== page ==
The judge then said: 17. He was in danger of being the author of his own misfortune. I don‟t think I would be fair to the Claimant unless he is protected to the extent I have indicated. It is obviously a matter to take into account but is not complete protection. Of this the judge said: “I think there is great force in all of that.000.” . He was inclined to think that some part of the defence was arguable and might have resulted in the claimant receiving substantially less than the amount of the judgment he had obtained. There are already costs of £13. This is unrealistic where the Defendant is Legally Aided. I propose to give some cover for the Claimant for what seems to me to be a substantial part of the further costs if the appeal is allowed and the case is to be fully tried.£30. I asked if he had a house but I was told he was in rented accommodation. In principle this is a case where a significant sum of money should come into the Court.000 be paid.000 so the amount I order is a very small proportion. The judge then turned to the contention that Mr Williams had an arguable defence that the contract was not for a fixed period. Apart from the Legal Aid question I would be thinking of £25. It is said by the Defendant „I can‟t do that‟ because he is Legally Aided and he doesn‟t have any money so if I make that Order he is effectively debarred.000 .” 16. A series of “unless” orders in 1997 and 1998 and then 10 months delay inadequately explained in getting the appeal to Court.of the Civil Procedure Rules that Mr Williams had not given them an adequate explanation for not responding to the notice of the September 1998 hearing. I don‟t think there is any absolute rule that I can‟t order money into Court. I think it appropriate that a sum of £4. He should have realised that there would be communications from the court and that it was not good enough to allow Mr Emmett to go away without proper arrangements being made. 18. firstly to dismiss the appeal if on balance the delay and prejudice to the Claimant outweigh the merits of the Defence. nor to the “unless” order that was made. The question I have to consider where he can‟t pay money is that the Defendant is procedurally at risk but is Legally Aided. The facts as they have emerged show Mr Williams was not doing enough to meet his obligations as a litigant in dealing with the litigation. There is serious delay by the First Defendant. It is said that these might be as much as £5. “In a situation like this the Court has three basic options. The next course is to allow the appeal and give directions to proceed expeditiously and possibly some sanction as to costs. The third course is to provide some protection for the Claimant when allowing the Claim to be revived by requiring the Defendant to bring money into Court.000. My view is that this is the kind of case where money ought to be brought into Court. 19.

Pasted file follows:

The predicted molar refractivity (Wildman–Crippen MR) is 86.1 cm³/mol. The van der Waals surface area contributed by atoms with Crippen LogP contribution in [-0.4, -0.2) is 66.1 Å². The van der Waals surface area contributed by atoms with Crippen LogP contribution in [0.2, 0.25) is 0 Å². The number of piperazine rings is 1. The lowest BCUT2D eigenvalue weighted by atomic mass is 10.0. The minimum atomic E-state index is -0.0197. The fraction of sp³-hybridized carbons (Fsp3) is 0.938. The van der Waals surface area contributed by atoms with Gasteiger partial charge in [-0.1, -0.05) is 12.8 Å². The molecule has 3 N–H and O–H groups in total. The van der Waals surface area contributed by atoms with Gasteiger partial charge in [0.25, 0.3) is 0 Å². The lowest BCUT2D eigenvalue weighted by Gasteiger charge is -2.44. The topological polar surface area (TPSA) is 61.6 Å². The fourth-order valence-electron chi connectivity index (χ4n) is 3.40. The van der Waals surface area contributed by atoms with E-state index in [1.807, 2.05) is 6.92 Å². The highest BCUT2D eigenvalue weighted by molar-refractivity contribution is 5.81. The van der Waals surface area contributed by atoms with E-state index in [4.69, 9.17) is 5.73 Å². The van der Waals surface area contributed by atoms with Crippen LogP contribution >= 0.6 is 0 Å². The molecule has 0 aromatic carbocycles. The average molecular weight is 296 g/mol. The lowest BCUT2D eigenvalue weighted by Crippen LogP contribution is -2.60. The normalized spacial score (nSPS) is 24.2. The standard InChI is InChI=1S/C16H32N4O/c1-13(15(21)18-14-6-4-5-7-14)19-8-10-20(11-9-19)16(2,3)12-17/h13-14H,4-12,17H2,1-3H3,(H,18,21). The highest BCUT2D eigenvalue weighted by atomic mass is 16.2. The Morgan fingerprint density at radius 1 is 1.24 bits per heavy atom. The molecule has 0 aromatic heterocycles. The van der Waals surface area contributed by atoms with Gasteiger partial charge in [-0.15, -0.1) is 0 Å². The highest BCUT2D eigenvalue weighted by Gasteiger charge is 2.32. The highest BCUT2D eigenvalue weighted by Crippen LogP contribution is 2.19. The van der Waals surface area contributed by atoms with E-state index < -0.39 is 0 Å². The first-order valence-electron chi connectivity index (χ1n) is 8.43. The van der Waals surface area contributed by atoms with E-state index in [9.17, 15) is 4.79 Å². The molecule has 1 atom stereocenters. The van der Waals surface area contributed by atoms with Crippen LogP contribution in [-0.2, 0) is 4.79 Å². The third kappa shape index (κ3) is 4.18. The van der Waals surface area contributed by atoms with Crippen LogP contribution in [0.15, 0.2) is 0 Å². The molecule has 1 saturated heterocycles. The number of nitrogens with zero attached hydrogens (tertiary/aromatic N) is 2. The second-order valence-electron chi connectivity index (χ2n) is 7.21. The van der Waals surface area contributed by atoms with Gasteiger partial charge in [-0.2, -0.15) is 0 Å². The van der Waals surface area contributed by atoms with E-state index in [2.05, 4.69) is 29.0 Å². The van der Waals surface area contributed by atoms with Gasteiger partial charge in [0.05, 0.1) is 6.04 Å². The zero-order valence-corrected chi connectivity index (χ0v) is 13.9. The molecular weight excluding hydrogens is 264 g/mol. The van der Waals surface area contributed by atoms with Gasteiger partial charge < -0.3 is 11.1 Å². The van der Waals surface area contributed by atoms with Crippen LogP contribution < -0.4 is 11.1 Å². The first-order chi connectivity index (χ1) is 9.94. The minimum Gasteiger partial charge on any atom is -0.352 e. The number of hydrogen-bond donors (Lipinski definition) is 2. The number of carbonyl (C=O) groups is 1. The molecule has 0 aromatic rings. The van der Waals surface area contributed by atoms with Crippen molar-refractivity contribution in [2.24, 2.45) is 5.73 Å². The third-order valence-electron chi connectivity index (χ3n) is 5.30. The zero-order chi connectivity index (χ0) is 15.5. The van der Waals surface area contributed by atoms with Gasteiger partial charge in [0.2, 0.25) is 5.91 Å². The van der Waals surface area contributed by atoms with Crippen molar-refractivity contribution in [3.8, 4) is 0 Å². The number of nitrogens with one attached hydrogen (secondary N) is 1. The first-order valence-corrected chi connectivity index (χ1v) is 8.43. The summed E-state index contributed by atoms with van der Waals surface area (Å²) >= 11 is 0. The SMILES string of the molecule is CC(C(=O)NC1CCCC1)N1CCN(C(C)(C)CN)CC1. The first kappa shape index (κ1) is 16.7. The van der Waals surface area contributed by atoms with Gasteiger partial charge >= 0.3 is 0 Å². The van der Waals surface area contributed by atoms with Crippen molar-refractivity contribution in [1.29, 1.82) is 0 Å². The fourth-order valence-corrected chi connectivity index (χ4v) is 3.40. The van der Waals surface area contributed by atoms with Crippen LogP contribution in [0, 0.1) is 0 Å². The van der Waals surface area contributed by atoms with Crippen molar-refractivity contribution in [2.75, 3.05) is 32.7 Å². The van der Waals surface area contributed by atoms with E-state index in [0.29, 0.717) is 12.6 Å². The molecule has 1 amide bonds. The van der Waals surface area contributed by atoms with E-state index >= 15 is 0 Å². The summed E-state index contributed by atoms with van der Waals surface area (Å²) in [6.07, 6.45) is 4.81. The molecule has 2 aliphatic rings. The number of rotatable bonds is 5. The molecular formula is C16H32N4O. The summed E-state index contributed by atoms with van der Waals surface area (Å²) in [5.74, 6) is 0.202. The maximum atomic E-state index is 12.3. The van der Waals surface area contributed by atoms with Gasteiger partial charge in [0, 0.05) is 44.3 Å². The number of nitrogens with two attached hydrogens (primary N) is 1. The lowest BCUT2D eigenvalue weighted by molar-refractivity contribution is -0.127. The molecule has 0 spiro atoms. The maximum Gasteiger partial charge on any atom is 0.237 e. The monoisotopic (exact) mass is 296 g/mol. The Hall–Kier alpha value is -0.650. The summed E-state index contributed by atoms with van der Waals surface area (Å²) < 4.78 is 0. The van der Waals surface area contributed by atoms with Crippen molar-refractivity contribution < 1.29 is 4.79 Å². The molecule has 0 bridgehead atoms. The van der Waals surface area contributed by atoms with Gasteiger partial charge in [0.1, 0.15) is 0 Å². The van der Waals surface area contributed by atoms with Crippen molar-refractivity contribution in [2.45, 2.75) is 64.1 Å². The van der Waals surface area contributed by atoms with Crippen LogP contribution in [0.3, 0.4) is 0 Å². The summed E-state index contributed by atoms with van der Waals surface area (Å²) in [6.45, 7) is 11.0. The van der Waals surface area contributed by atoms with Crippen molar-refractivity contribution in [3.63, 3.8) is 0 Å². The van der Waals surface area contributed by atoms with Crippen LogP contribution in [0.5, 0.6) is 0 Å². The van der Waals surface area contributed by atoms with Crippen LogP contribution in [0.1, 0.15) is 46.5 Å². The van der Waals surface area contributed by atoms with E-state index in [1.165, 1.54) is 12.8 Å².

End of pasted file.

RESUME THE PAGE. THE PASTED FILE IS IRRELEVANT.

22. where the rules direct the court to consider whether the . 24. (5) the judge did not sufficiently regard the overriding objective.20.9 of the Civil Procedure Rules that the judge did not sufficiently consider the history of delay. The time limit under the then County Court Rules was either 5 or 14 days. It is submitted that there was insufficient consideration of the fact that the order which took effect was the third “unless” order. nevertheless. This last submission is on the basis that the list of particular possible circumstances in CPR 3. This ground refers mainly to the delay in bringing the appeal from the district judge and not the delay in making the original application to the district judge. (1) that the application for relief was not made promptly. was to prevent Mr Williams from having any benefit from the relief which the judge decided he should have. It is not necessary to decide whether Rule 13 or 37.9(1) does not include the merits of the case. (4) the judge did not pay sufficient regard to the effect on the claimant of the granting of relief of sanctions. which. The application to Judge Conningsby was for permission to appeal out of time against District Judge Brown‟s order. 28. Mr Williams said that the judge was wrong to impose a condition of a payment into court of £4. (3) Mr Williams did not have a good explanation for failing to comply with the order of 15 September 1998. 23. is not pursued.9(1) of the Civil Procedure Rules. The submission. which deals with the setting aside and varying default judgments. This is in contrast with CPR Part 13. that the application was insufficiently supported by evidence and such as there was the judge found unsatisfactory. But Mr Hall-Smith accepts that in all probability this was not an appeal from a final order and that Judge Conningsby correctly proceeded on the basis of a rehearing. is by reference to Part 3. The case for Mr Chapple was that the judge made no finding that the district judge had exercised her discretion wrongly. (2) the extent of Mr Williams‟ earlier failures to comply with the court orders which had resulted in “unless” orders. as I have said. 25. By his notice of appeal Mr Chapple says that the judge failed to have sufficient regard to the provision of Part 3. 26. By his notice of appeal.000 when that was a condition which Mr Williams was unable to meet. and that he should not have considered the extent to which the defence to Mr Chapple‟s claim was arguable. In particular: 21. as the judge clearly held. 27.6 applied since the delay was so great. it was said. The effect.